CANBERRA, Australia -- Prime Minister Bob Hawke Thursday announced a sweeping investigation of spying activities in Australia following charges of links between a Soviet KGB agent and a former high official of his own Labor Party.
Hawke announced the probe by a Royal Commission of Inquiry - Australia's highest independent judicial investigating committee -- in answer to questions in Parliament about his government's handling of the spy scandal.
The prime minister told Parliament Wednesday his government expelled Soviet Embassy First Secretary Valery Ivanov last month because of his association with former Labor Party National Secretary David Combe.
Ivanov's relationship with Combe 'gave rise to serious security concern,' Hawke said, without disclosing details about the alleged relationship.
Hawke told a news conference Thursday the commission would carry out a sweeping investigation of Australia's intelligence services, foreign intelligence operations in the :ountry, and the expulsion of the Soviet diplomat.
He told Parliament that Combe, whose current work as a lobbyist reportedly brought him into close contact with the Russians in Australia, was not suspected of being an agent for Moscow.
Hawke said Combe, the top Labor Party official from 1973 to 1981, was a former friend and colleague but that he had been banned from dealing with any government officials following an Australian Security Intelligence Organization report on his alleged ties to Ivanov.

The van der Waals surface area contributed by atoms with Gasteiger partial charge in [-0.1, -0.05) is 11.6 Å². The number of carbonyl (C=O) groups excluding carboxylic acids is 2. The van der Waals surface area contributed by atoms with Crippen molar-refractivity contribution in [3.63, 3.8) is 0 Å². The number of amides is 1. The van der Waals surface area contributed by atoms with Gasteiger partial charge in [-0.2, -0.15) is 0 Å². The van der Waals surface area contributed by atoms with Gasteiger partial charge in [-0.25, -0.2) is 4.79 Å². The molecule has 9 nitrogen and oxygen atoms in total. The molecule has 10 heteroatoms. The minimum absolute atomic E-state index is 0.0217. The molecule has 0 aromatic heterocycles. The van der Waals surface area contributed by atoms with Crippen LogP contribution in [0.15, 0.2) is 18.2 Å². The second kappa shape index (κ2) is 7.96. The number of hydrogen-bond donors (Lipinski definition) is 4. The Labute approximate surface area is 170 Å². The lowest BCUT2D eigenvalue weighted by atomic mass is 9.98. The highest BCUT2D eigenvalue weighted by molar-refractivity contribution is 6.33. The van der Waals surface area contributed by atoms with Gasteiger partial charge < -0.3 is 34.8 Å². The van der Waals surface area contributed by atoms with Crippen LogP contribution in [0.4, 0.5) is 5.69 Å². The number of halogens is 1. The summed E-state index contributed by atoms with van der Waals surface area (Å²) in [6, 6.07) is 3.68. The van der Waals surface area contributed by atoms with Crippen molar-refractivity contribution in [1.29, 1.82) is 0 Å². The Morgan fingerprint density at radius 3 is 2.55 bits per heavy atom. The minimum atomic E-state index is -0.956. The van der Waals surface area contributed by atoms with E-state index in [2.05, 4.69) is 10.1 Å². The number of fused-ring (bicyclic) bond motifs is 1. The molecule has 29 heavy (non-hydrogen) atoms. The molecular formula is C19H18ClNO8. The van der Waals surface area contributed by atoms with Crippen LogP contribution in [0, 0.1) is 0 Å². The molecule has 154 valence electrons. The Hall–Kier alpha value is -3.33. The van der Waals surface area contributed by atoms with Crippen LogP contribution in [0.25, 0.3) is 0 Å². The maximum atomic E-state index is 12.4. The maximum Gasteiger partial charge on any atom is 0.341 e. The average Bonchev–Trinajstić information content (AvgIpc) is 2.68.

But he said that Combe was not suspected of being a spy and that his relationship with Ivanov was one of several factors that led the government to oust the Soviet envoy.
'There is certainly, in the government's belief, no foundation for any allegation or imputation that Mr. Combe, is, or ever was, in any sense, a Soviet spy,' Hawke said.
Ivanov was kicked out of Australia April 28 on charges that he 'had threatened Australia's national security' as a 'professional intelligence officer' for the Soviet KGB.
Combe issued a statement saying he was suing a Sydney newspaper for accusing him of being a Soviet spy and saying that he welcomed the Royal Commission as a means of clearing his name.
The newspaper, the Australian reported Combe told friends Ivanov tipped him that his phone was being tapped by Australian intelligence.